I've been putting off drafting this post, hoping a few things would snap into focus and I could write definitively about them, but that's just not happening, so let me get you up to speed as best as I can.

The fall semester is over. Grades are turned in and there was the usual gnashing of teeth, rending of garments, and marking in red. Some students pulled things together and amazed me and some - well, some just didn't, or they misread the syllabus, or, or, or. At any rate, it's done and in the record books at this point, which means it's time to get ready for the holidays, right?

Well . . .

Even by my standards, Dec. 19th is a little late to be getting a tree, but that's how the Casa de Guffey rolled this year. On the plus side, waiting until the 19th means you get a really, really cheap tree.  On the minus side, it's a little on the funky side from being cut and tied up for so long.  We now have our second year of learning "just how much tree will fit in a sedan?"  (The answer for a Ford Focus is "about seven feet," by the way. Just drive carefully and stay on the back roads.) A good friend brought his sons over and he gave the trunk a fresh cut, we wrestled it into the stand and it's now slurping up water and letting its branches relax and hang out.  Hopefully, we'll decorate it (and get the last few thingamabobs up in the house) tomorrow, which is also a major family feed day. Yum!

As you know from this blog, the main reason the holidays are so discombobulated this year has to do with my introduction into the Pink Ribbon Club. That's kept me (and FryDaddy, as my personal chauffeur) hopping lately, with consultations and appointments galore.  Let's see - among the things I've learned would be:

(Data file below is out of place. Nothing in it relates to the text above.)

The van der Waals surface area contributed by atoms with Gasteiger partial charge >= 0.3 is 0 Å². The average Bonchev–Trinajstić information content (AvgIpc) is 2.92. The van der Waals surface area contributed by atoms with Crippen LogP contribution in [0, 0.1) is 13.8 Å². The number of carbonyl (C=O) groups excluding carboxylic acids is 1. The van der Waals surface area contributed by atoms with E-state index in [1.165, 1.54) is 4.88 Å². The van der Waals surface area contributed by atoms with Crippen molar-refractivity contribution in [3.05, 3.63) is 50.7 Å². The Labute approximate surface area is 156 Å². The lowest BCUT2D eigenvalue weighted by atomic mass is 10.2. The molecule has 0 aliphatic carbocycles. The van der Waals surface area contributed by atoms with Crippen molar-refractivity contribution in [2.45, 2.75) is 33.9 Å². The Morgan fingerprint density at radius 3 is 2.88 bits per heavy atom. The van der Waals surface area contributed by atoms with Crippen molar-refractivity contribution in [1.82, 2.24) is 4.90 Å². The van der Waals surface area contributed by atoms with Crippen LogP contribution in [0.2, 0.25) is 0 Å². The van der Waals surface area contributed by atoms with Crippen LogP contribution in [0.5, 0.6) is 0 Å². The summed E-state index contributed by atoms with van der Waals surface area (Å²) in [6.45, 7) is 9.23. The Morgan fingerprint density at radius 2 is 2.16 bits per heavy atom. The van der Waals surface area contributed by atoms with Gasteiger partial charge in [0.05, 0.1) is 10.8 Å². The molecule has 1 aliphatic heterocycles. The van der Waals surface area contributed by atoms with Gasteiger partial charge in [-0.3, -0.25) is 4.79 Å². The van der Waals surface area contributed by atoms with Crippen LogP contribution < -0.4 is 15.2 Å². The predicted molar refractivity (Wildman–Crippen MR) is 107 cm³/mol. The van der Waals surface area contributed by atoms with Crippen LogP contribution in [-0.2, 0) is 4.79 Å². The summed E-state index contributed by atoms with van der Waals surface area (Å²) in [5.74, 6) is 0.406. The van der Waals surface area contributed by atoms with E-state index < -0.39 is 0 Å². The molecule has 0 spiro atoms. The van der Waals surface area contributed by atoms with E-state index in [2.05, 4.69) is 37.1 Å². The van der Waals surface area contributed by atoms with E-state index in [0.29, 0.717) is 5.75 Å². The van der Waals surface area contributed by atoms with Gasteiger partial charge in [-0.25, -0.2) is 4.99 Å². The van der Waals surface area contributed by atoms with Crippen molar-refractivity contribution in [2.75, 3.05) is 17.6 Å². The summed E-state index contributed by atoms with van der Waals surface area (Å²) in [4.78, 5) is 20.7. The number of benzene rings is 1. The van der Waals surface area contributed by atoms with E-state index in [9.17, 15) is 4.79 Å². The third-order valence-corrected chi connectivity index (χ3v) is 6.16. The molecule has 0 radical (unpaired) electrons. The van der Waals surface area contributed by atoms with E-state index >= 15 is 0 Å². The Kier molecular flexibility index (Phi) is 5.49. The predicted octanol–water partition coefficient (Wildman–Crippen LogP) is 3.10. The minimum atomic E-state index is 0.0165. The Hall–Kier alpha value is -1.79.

• I don't have a genetic predisposition towards cancer - it's just one of those things that could (and apparently, often does) happen. That's not nice, but it's good to know that I'm not at a high-risk for recurrence.
  • Surgery is expected to be a "lumpectomy," although I don't actually have a lump. On the day of surgery, they'll insert teensy guide wires to tell the surgeon "start here!" and "stop here!" I'd think a felt-tip marker could do the same thing, but no. When I whined about this, FryDaddy reminded me that, yes, I have many accomplishments, but going to med school isn't one of them, so maybe (just maybe) I could hush up about this part. I hate that he's right.
  • Surgery will be outpatient, which thrills me to no end. Get me home, please! We've got comfort food in the kitchen and I hope to have a few hot meals lined up before we leave on Monday.
  • When you remove tissue, the body doesn't like it much and wants very much to fill that void with fluid, which is bad and can be painful. To avoid that, the idea is to compress everything and hold everything very, very still. So I'll be wearing a garment I've spent my entire life avoiding - oh, it may be medically-indicated, but it's still essentially a tube top. I want sequins and blue eyeshadow to go with it, but apparently that's not an option.  At least not one covered by insurance.
  • Due to the (still fingers crossed here) change in date, Christmas is going to be very interesting. But honestly, I want this done.  As in DONE. So I jumped at the date change. Looks like the 23rd of December for me. I'm scheduled to go first that day, so we've booked a hotel room close to the hospital rather than make the hour-long drive at 4 AM.
  • The date was switched because a pathologist managed to get the slides from my biopsy, examine them, and say, "By George, the doctor's right in her surgical plan!" With that done (they weren't expecting the pathologist to get the slides so quickly, but that Very Fetching Hat seems to have some magical powers), there was a slot on the 23rd, so the hospital called me, and I began a whirlwind of phone calls to schedule what felt like thirty-seven separate appointments. While not physically exhausting, it's been a draining day.